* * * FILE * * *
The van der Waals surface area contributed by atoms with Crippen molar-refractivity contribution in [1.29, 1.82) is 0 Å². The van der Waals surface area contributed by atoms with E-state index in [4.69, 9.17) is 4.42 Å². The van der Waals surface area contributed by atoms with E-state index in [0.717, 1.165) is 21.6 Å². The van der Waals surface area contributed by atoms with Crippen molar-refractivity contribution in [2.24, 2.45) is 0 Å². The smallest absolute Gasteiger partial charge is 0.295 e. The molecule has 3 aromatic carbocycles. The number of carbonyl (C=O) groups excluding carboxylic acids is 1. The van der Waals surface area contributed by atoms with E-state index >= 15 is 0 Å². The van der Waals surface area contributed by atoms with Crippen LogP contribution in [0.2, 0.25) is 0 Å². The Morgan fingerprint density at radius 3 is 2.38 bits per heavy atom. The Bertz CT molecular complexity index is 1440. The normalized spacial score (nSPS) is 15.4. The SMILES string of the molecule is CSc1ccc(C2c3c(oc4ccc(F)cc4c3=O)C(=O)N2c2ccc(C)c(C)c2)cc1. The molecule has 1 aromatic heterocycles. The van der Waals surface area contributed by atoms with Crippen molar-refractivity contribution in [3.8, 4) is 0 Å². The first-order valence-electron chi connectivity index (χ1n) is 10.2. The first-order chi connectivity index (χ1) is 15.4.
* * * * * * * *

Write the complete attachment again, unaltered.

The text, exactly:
The van der Waals surface area contributed by atoms with Crippen molar-refractivity contribution in [1.29, 1.82) is 0 Å². The van der Waals surface area contributed by atoms with E-state index in [4.69, 9.17) is 4.42 Å². The van der Waals surface area contributed by atoms with E-state index in [0.717, 1.165) is 21.6 Å². The van der Waals surface area contributed by atoms with Crippen molar-refractivity contribution in [2.24, 2.45) is 0 Å². The smallest absolute Gasteiger partial charge is 0.295 e. The molecule has 3 aromatic carbocycles. The number of carbonyl (C=O) groups excluding carboxylic acids is 1. The van der Waals surface area contributed by atoms with E-state index >= 15 is 0 Å². The van der Waals surface area contributed by atoms with Crippen LogP contribution in [0.2, 0.25) is 0 Å². The Morgan fingerprint density at radius 3 is 2.38 bits per heavy atom. The Bertz CT molecular complexity index is 1440. The normalized spacial score (nSPS) is 15.4. The SMILES string of the molecule is CSc1ccc(C2c3c(oc4ccc(F)cc4c3=O)C(=O)N2c2ccc(C)c(C)c2)cc1. The molecule has 1 aromatic heterocycles. The van der Waals surface area contributed by atoms with Crippen molar-refractivity contribution in [3.8, 4) is 0 Å². The first-order valence-electron chi connectivity index (χ1n) is 10.2. The first-order chi connectivity index (χ1) is 15.4.